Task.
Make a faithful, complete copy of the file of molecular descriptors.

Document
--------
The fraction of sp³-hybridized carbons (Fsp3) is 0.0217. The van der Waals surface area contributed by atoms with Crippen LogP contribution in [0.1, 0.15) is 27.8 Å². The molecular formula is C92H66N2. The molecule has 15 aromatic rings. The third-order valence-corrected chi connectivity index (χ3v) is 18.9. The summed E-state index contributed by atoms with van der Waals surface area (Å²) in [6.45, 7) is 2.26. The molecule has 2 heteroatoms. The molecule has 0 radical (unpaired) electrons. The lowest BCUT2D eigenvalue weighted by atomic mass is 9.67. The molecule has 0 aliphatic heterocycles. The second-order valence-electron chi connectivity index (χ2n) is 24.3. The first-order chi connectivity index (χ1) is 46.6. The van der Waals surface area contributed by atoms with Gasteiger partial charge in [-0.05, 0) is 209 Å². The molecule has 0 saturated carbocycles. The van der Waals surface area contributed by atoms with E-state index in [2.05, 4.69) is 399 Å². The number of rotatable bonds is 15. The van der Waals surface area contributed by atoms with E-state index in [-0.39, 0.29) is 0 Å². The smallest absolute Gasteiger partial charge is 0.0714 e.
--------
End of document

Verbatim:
The fraction of sp³-hybridized carbons (Fsp3) is 0.0217. The van der Waals surface area contributed by atoms with Crippen LogP contribution in [0.1, 0.15) is 27.8 Å². The molecular formula is C92H66N2. The molecule has 15 aromatic rings. The third-order valence-corrected chi connectivity index (χ3v) is 18.9. The summed E-state index contributed by atoms with van der Waals surface area (Å²) in [6.45, 7) is 2.26. The molecule has 2 heteroatoms. The molecule has 0 radical (unpaired) electrons. The lowest BCUT2D eigenvalue weighted by atomic mass is 9.67. The molecule has 0 aliphatic heterocycles. The second-order valence-electron chi connectivity index (χ2n) is 24.3. The first-order chi connectivity index (χ1) is 46.6. The van der Waals surface area contributed by atoms with Gasteiger partial charge in [-0.05, 0) is 209 Å². The molecule has 0 saturated carbocycles. The van der Waals surface area contributed by atoms with E-state index in [2.05, 4.69) is 399 Å². The number of rotatable bonds is 15. The van der Waals surface area contributed by atoms with E-state index in [-0.39, 0.29) is 0 Å². The smallest absolute Gasteiger partial charge is 0.0714 e.